Korkis:Of course, he had that miniature railroad around his house.
Kimball: When Roger Broggie couldn’t come over to run Walt’s train for parties, Walt called me. One time I was running it when Salvador Dali was there. I remember him sitting very regally on the train with a translucent cane while I drove him around the property.
At parties, Walt would tell his guests to check their watches because every day at 7 p.m., they would be able to hear the coyotes come down and howl. And sure enough, every time at 7, the guests would hear howls. Walt had a speaker system set up where he played some of the dog sounds from Lady and the Tramp.
Walt also had a huge soda fountain and full-service bar in his backyard. He loved getting behind it and making huge, rich concoctions. He had tons of different flavors and never made the same creation twice. He never asked people what they wanted. He just went ahead and made them something. I’ve been told Walt had an ulterior motive for the train and soda fountain. When his daughters started dating, he hoped it would lure the young men to the house rather than having them take the girls away somewhere where he couldn’t keep his eyes on them.
Korkis: I know Walt was a fan of Chaplin. Was Chaplin also a favorite of yours?
Kimball: My favorite comedian was Buster Keaton. Through a friend I got his phone number and talked with him. I really admired Keaton’s timing. I don’t know if he was thrilled to talk to me but I was thrilled to talk to him.
Walt had a tremendous amount of respect for Chaplin. Walt in private was just as fine an actor as Chaplin. In fact, in my opinion, I think he was a better actor than Chaplin. When Walt was acting out a scene or showing how a character might react, like in those Snow White story meetings we had where he’d get up and take all the parts of the dwarves, he was really great. He’d have us laughing so hard. Not just because he was the boss but because he was genuinely funny. I keep remembering him doing the dwarves. He was completely unself-conscious when he was showing us how to do something. But, of course, he’d never do it in public. If you asked him, he’d be very embarrassed. Both he and Chaplin understood the basic humor of any situation. Walt had that great sixth sense of timing of what might be funny and what might not.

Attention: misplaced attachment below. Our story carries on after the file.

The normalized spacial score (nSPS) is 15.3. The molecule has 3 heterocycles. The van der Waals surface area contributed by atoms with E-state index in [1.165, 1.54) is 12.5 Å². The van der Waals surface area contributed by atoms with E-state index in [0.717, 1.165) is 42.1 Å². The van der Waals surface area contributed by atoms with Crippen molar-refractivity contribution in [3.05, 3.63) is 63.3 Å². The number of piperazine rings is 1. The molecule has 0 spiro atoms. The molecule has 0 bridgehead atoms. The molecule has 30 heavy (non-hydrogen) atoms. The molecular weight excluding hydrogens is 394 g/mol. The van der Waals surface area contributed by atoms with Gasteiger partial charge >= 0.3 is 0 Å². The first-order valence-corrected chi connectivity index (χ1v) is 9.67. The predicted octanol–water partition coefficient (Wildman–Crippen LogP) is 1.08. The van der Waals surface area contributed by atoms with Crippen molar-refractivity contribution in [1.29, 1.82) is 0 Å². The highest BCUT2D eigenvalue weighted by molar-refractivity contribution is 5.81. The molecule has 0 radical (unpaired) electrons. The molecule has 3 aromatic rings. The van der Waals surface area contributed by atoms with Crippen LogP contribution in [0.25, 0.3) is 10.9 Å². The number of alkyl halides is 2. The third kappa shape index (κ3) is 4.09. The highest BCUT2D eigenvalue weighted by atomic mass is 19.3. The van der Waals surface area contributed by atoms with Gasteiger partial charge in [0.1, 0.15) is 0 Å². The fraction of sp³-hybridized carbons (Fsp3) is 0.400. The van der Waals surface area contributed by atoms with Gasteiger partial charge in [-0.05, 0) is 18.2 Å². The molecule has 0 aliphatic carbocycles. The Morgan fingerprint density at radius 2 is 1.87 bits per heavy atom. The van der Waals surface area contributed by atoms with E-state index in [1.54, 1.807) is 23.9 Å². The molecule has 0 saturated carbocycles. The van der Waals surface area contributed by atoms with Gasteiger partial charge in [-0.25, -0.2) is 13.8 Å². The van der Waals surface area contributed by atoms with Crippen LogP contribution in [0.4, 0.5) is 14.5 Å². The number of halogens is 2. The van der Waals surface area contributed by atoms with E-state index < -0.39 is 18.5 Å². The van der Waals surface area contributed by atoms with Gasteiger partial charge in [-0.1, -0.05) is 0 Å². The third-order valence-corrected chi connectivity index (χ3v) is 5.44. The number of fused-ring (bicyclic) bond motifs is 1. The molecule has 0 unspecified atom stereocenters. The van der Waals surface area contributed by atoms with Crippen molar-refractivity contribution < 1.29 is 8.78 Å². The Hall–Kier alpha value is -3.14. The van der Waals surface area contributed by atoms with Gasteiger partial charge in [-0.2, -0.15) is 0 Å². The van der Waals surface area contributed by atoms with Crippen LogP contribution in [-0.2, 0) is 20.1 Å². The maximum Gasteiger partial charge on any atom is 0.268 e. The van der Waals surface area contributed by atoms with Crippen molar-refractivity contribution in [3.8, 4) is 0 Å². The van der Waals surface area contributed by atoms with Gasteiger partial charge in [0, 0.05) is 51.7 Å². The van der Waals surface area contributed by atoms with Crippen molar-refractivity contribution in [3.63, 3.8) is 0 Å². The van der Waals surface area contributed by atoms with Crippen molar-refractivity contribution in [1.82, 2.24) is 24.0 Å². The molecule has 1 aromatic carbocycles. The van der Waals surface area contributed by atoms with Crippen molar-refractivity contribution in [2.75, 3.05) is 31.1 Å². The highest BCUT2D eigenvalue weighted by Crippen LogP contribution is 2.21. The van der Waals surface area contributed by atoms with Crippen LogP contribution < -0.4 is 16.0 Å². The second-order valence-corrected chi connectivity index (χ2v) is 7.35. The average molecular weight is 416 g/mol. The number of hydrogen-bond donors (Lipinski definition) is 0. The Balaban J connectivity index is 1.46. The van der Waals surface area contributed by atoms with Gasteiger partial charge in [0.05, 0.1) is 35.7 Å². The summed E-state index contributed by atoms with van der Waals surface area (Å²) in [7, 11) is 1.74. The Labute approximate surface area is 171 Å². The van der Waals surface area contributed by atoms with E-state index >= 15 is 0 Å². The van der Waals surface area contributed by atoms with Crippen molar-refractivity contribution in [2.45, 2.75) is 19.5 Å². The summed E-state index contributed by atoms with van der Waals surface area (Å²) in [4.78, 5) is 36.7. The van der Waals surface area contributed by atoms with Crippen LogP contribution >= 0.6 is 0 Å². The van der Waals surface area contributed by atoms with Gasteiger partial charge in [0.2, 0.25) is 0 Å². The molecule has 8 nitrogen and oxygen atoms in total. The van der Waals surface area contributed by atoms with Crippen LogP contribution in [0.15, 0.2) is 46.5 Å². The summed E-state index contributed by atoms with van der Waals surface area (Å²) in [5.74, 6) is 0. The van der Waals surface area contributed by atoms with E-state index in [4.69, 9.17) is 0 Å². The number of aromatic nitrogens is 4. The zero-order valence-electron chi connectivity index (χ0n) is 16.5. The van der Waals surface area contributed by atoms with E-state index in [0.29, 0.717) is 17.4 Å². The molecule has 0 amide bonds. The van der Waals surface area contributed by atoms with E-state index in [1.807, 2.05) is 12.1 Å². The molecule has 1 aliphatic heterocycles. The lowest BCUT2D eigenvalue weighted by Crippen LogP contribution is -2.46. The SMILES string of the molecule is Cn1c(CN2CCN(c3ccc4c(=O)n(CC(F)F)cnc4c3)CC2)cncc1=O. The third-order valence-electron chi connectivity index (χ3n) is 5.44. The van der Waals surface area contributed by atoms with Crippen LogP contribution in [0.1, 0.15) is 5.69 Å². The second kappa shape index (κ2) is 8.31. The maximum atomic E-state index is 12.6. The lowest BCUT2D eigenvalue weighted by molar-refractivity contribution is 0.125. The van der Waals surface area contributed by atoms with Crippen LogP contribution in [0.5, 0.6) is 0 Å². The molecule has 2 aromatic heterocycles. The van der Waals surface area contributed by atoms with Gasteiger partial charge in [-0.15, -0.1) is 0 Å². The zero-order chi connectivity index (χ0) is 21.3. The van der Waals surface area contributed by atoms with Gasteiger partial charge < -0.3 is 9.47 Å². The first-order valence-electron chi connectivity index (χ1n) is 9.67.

Korkis: How come your name isn’t on a Main Street window at Disneyland?
Kimball: You know, the studio borrowed my books on architecture. I used to go to used book stores and pick up tons of books on all sorts of subjects for my personal library. Anyway, they used all my books for reference for Disneyland but they never put my name on a window.
Korkis: What do you think of the new animated films?
Kimball: The new animated films are phenomenal. But even the ones from Disney have problems with story. The motivations of the characters. The tightness of the story. It’s just not there. I wish we had had computers to play with when we were working on some of our films. It would have solved some problems. Not what you expected me to say, was it?
Korkis: No, Ward, you are still full of surprises.
Jim Korkis is an internationally recognized animation historian who has written several books and many articles on the subject. Currently, he teaches animation at the Disney Institute in Florida. His opinions do not necessarily reflect those of the Disney Company.